Pedro de Valdivia

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Pedro de Valdivia : biography

00 1500 – December 25, 1553

Yet another contemporary chronicler, Pedro Mariño de Lobera, also wrote that Valdivia offered to evacuate the lands of the Mapuche but says he was shortly thereafter killed with a large club by a vengeful warrior named Pilmaiquen, who said that Valdivia could not be trusted to keep his word once freed. Lobera also says that a common story in Chile at the time was that Valdivia had been killed by forcing him to drink molten gold. According to an even later legend, Lautaro took Valdivia to the Mapuche camp and put him to death after three days of torture, extracting his beating heart and eating it with the Mapuche leaders. The fact remains that probably all the stories about his death are apocryphal, since none of Valdivia’s party survived the battle, and the only witnesses that could be found were Indians that were captured in subsequent battles.

The site of his death is close to the modern city of Valdivia named in his honor.

Notes

The expedition

Alonso de Ovalle’s 1646 engraving of Pedro de Valdivia.

After the failure of the expedition of Diego de Almagro in 1536, the lands to the south of Peru (then known as Nueva Toledo, extending from the 14° – close to modern day Pisco, Peru – to the 25° latitude – close to Taltal, Chile) had remained unexplored. Valdivia asked governor Francisco Pizarro for permission to complete the conquest of that territory. He got his permission but was appointed only Lieutenant Governor, and not Governor as he had wanted.

The expedition was fraught with problems from the beginning. Valdivia had to sell the lands and the mine that had been assigned to him in order to finance the expedition. A shortage of soldiers and adventurers was also problematic since they were not interested in conquering what they were sure were extremely poor lands. Furthermore, while he was preparing the expedition, Pedro Sancho de Hoz arrived from Spain with a royal grant for the same country. To avoid difficulties, Pizarro advised the two competitors to join their interests, and on December 28, 1539, a contract of partnership was signed.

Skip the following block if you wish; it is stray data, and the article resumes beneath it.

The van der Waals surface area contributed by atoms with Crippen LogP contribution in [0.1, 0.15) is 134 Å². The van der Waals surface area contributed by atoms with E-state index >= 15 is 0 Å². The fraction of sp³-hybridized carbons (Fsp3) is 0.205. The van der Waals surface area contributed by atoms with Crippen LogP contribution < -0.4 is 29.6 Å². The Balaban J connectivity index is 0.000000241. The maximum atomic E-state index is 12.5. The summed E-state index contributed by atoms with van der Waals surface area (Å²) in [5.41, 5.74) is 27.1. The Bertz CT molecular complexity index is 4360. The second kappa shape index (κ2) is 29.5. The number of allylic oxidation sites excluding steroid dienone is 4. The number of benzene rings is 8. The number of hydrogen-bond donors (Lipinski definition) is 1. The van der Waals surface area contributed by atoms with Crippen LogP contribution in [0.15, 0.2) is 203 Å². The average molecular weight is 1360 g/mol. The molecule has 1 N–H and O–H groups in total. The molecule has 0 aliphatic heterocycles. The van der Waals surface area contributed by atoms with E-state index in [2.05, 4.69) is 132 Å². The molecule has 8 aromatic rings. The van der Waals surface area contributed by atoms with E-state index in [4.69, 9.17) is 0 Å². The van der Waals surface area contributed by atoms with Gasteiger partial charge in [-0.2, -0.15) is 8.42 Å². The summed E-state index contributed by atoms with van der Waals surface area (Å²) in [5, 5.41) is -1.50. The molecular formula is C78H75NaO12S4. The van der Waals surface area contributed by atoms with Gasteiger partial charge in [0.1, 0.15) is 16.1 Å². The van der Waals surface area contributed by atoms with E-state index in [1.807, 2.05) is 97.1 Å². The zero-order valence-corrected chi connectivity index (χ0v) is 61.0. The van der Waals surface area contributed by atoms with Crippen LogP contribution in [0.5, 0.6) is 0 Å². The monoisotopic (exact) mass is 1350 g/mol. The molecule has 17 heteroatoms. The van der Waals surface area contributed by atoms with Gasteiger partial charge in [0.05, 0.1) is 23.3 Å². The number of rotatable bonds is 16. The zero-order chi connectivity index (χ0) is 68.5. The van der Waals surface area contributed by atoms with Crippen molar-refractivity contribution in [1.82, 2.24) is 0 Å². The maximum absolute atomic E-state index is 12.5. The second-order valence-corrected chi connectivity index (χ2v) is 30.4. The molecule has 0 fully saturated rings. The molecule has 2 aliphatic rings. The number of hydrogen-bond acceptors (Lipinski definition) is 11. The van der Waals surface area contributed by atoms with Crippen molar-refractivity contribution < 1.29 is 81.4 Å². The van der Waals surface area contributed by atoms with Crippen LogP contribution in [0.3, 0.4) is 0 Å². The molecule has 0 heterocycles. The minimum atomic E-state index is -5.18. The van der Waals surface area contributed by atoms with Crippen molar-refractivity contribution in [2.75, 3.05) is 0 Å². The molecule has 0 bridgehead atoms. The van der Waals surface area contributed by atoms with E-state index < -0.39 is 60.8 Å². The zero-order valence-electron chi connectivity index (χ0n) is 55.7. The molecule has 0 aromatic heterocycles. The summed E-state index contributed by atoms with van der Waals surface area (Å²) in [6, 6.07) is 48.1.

The small expedition finally left Cuzco, Peru in January, 1540, with Pizarro’s permission and Pedro Sancho de Hoz as partner. They carried with them a plethora of seeds for planting, a drove of swine and brood mares, and almost a thousand native Indians but were composed of only a few Spaniards. Only one woman was among the travelers, Inés de Suárez, Valdivia’s mistress. En route more Spaniards joined the expedition, attracted by Valdivia’s fame as a brilliant leader. These conquistadores had formed part of the failed campaigns to the highlands of Bolivia and all in all around 150 Spaniards joined the expedition.

Valdivia resolved to avoid the road over the Andes, which had proved fatal to Almagro’s army, and set out resolutely through the Atacama Desert. On the way, Pedro Sancho de Hoz, seeking sole leadership, tried to murder Valdivia but failed. He was pardoned but from then on had to accept subordinate status. The natives of the region were not pleased by the return of the Spaniards due to the maltreatment they had suffered under Almagro. With many promises, Valdivia was able to regain their trust. After a march of five months, and suffering great privations, they arrived at the Copiapo valley, where Valdivia officially took possession of the land in the name of the Spanish king.

Soon thereafter they continued south and in December 1540, eleven months after they left Cuzco, Valdivia and his expedition reached the valley of the Mapocho river, where they were able to establish the capital of the territory. The valley was extensive and well populated with natives. Its soil was fertile and there was abundant fresh water. Two high hills provided defensive positions. Soon after their arrival, Valdivia tried to convince the native inhabitants of his good intentions, sending out delegations bearing gifts for the caciques.

Finally on February 12, 1541, Valdivia officially founded the city of Santiago de la Nueva Extremadura (named after Saint James, Santiago in Spanish, and Valdivia’s home region of Extremadura, Spain). The ceremony was held at the foot of the Huelén hill (now known as Santa Lucia hill).